In "The Plot Against America," Roth returns to a pivotal point in American history, alters the outcome, and revises his life story accordingly. The crucial moment Roth selects is the presidential election of 1940: in Roth's fictionalized America, incumbent Franklin D. Roosevelt loses to Charles Lindburgh. Roth constructs his novel around Lindburgh's political leanings, a side-note that textbooks generally play down. In "The Plot Against America," Lindburgh emerges as an anti-Semitic leader who conspires with Adolf Hitler and allies a democratic country with the Aryan politics of the Axis nations.
In 1940, Philip Roth is a happy-go-lucky third-grader in Newark, New Jersey. Philip's 12-year-old brother, Sandy, is a budding artist. His father sells insurance; his mother is president of the PTA. The family lives peacefully in a predominantly middle-class neighborhood—and like the Roth family, their Newark neighborhood is largely Jewish.
When Lindburgh enters the White House, the Roth family's sense of security turns topsy-turvy. Lindburgh keeps the U.S. out of war—but at what expense? As newsreels slowly make their way across the Atlantic, the residents of Newark begin to see that Lindburgh's so-called "advocacy of peace" is really approval for Hitler's genocide of the Jewish people. Philip's 18-year-old cousin, Alvin, heads north, enlists with the Canadian commandos, and joins the war against Hitler. Sandy, meanwhile, is recruited by Just Folks, a program implemented by Lindburgh's newly established Office of American Absorption (OAA), to spend a summer on a Kentucky farm. Sandy's decision sparks the first of many tensions within the Roth family, as Mr. and Mrs. Roth grow increasingly suspicious of Lindburgh's motives.
Alvin returns from the warfront without a leg, and Philip struggles to make sense of his rapidly changing world. Suddenly, his once-heroic cousin is a handicapped veteran with anti-American affiliations; the man who was once nothing but a pilot is running the country; his once-peaceful parents are paranoid; and even Philip's once well-behaved big brother is fueling dinner-table feuds. When the 1944 election rolls around, Jewish radio-journalist Walter Winchell steps up to set the country back on track and anti-Lindburghers like Mr. and Mrs. Roth breathe a collective sigh of relief.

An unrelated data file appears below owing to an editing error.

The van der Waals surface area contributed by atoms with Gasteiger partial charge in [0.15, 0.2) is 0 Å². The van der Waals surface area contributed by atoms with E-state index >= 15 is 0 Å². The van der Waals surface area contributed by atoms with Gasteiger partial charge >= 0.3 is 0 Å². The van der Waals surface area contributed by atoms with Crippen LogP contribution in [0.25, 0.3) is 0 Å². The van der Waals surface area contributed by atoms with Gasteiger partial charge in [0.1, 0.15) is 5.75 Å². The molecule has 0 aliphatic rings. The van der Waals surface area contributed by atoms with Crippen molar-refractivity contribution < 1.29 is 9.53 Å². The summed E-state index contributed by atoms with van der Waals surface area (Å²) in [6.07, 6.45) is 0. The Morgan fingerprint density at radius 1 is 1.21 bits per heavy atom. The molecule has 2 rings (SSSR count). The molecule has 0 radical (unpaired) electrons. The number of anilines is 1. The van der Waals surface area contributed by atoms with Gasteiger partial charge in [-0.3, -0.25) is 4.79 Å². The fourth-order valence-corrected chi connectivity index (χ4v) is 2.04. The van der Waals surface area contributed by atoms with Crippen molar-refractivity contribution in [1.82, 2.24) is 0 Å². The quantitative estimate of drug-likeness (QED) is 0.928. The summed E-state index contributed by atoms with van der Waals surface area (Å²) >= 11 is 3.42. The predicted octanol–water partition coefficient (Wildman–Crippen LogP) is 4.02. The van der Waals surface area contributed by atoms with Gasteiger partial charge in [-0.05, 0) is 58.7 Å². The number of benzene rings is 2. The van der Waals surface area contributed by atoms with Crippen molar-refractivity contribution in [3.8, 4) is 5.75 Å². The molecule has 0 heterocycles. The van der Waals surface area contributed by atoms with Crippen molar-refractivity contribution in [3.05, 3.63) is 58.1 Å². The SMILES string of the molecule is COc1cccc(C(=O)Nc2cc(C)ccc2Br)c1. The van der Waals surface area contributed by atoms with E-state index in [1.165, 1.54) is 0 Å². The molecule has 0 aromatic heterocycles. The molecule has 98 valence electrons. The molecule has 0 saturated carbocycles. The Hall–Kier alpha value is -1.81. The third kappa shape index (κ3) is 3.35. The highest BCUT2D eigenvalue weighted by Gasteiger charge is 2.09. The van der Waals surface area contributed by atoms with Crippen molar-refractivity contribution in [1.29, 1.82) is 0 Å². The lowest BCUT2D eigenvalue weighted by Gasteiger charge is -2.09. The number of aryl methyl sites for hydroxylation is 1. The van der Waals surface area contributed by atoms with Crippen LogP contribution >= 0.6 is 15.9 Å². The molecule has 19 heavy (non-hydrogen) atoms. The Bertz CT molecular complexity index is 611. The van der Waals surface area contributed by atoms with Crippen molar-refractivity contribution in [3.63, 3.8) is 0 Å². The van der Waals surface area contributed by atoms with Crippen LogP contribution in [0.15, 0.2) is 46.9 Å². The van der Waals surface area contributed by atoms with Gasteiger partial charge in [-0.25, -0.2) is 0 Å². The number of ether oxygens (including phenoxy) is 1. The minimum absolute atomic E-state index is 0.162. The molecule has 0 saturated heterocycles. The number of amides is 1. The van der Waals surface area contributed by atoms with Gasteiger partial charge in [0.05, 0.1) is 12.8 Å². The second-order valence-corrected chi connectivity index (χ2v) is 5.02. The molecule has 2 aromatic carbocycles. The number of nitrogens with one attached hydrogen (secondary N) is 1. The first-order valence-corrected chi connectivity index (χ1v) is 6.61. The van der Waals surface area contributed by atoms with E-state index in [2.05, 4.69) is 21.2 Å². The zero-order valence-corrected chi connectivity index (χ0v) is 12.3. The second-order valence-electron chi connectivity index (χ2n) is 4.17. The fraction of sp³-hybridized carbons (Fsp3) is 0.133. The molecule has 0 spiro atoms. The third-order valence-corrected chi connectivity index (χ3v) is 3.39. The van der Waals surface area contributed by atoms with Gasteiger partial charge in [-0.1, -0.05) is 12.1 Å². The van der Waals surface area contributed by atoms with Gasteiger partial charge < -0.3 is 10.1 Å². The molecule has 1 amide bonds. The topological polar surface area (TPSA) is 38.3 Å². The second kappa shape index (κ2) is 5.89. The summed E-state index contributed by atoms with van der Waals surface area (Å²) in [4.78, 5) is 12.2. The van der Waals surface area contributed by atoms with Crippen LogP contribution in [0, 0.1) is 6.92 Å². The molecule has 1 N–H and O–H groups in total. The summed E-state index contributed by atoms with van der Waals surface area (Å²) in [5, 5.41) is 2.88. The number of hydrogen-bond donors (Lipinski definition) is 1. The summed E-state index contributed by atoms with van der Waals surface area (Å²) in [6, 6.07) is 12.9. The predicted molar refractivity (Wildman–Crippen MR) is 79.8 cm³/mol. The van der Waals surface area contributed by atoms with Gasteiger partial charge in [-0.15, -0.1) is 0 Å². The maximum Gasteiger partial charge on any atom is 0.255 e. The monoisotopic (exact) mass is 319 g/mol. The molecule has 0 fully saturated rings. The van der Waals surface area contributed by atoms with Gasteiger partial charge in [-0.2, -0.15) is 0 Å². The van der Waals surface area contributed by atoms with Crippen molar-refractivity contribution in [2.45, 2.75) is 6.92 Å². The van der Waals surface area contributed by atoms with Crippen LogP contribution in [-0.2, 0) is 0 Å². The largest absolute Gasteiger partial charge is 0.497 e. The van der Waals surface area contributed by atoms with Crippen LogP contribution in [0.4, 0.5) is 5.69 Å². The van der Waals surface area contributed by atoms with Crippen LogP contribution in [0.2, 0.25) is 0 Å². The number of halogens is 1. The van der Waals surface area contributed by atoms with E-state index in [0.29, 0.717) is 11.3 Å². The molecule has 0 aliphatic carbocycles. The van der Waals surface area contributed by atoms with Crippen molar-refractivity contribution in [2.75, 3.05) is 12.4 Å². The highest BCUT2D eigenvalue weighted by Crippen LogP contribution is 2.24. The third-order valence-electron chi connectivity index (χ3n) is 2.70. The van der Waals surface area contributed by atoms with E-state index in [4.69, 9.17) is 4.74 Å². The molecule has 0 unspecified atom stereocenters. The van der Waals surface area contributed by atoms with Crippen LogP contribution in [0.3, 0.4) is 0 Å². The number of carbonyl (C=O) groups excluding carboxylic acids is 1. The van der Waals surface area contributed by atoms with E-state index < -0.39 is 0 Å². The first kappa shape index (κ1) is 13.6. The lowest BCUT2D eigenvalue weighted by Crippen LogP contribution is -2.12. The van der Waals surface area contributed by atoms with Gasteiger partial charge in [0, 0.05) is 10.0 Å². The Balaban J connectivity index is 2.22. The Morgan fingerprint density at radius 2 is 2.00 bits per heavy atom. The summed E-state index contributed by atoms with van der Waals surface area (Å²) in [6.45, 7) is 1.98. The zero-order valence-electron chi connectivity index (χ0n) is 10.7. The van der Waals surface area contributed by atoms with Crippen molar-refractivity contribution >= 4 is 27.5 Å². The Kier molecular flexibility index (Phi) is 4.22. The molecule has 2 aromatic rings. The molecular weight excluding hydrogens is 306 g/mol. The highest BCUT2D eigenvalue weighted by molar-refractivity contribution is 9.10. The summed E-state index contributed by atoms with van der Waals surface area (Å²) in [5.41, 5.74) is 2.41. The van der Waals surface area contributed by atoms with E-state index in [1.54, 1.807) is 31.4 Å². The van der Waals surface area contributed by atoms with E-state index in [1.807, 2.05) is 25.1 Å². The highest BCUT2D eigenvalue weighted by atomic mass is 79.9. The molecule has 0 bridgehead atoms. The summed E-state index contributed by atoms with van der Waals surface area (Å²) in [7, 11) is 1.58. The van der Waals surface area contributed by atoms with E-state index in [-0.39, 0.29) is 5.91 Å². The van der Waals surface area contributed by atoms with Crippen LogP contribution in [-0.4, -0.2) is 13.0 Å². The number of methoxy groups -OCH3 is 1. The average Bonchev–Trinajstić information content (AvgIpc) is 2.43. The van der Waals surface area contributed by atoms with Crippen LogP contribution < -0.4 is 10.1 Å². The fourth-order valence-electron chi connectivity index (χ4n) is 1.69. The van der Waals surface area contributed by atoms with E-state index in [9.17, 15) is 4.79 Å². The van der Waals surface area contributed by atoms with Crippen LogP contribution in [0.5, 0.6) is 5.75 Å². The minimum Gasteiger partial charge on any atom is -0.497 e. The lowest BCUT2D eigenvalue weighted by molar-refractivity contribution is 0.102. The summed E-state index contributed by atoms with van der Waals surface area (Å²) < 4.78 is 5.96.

Unfortunately, things go from bearably bad to barely bearable when Winchell is assassinated and the OAA begins to transfer successful Jewish families to isolated, Christian towns. Fearing the worst, Mr. Roth quits his job as an insurance agent. Tensions continue to escalate when President Lindbergh disappears mysteriously, and riots break out across the nation. FDR is restored to power as Americans slowly gain awareness of Lindbergh's role in a Nazi plot to win world domination. In this way, Roth's novel moves through a somewhat different history to reach a very familiar present-- U.S. involvement in World War II, Hitler's defeat, and the preservation of democracy.
This report prepared by Tracie Amirante